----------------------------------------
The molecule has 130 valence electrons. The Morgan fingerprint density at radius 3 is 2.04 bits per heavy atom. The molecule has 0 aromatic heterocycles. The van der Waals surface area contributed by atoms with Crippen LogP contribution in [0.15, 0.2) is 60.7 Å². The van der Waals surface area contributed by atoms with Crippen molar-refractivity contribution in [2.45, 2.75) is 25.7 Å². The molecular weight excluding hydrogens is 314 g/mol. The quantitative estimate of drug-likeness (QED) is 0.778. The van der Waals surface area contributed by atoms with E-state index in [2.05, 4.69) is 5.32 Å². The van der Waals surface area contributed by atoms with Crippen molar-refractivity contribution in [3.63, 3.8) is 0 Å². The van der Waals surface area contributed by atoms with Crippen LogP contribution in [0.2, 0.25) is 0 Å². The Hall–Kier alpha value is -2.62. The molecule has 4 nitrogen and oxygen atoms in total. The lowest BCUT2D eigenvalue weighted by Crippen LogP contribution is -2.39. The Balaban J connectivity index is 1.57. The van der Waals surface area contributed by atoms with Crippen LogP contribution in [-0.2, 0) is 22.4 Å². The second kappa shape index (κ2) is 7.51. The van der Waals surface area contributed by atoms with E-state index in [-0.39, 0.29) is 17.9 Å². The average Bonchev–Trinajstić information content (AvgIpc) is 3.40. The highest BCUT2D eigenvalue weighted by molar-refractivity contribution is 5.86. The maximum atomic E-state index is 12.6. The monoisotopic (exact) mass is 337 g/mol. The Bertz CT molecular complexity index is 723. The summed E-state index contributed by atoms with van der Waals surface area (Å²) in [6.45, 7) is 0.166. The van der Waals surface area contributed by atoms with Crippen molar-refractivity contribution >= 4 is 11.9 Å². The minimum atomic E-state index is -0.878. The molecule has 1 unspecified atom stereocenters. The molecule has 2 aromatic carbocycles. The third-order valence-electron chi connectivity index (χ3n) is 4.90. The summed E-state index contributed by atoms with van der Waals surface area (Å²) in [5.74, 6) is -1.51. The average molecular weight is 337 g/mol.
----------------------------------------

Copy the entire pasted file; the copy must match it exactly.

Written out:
The molecule has 130 valence electrons. The Morgan fingerprint density at radius 3 is 2.04 bits per heavy atom. The molecule has 0 aromatic heterocycles. The van der Waals surface area contributed by atoms with Crippen LogP contribution in [0.15, 0.2) is 60.7 Å². The van der Waals surface area contributed by atoms with Crippen molar-refractivity contribution in [2.45, 2.75) is 25.7 Å². The molecular weight excluding hydrogens is 314 g/mol. The quantitative estimate of drug-likeness (QED) is 0.778. The van der Waals surface area contributed by atoms with E-state index in [2.05, 4.69) is 5.32 Å². The van der Waals surface area contributed by atoms with Crippen molar-refractivity contribution in [3.63, 3.8) is 0 Å². The van der Waals surface area contributed by atoms with Crippen LogP contribution in [0.2, 0.25) is 0 Å². The Hall–Kier alpha value is -2.62. The molecule has 4 nitrogen and oxygen atoms in total. The lowest BCUT2D eigenvalue weighted by Crippen LogP contribution is -2.39. The Balaban J connectivity index is 1.57. The van der Waals surface area contributed by atoms with Crippen LogP contribution in [-0.2, 0) is 22.4 Å². The second kappa shape index (κ2) is 7.51. The van der Waals surface area contributed by atoms with E-state index in [-0.39, 0.29) is 17.9 Å². The average Bonchev–Trinajstić information content (AvgIpc) is 3.40. The highest BCUT2D eigenvalue weighted by molar-refractivity contribution is 5.86. The maximum atomic E-state index is 12.6. The monoisotopic (exact) mass is 337 g/mol. The Bertz CT molecular complexity index is 723. The summed E-state index contributed by atoms with van der Waals surface area (Å²) in [6.45, 7) is 0.166. The van der Waals surface area contributed by atoms with Crippen molar-refractivity contribution >= 4 is 11.9 Å². The minimum atomic E-state index is -0.878. The molecule has 1 unspecified atom stereocenters. The molecule has 2 aromatic carbocycles. The third-order valence-electron chi connectivity index (χ3n) is 4.90. The summed E-state index contributed by atoms with van der Waals surface area (Å²) in [5.74, 6) is -1.51. The average molecular weight is 337 g/mol.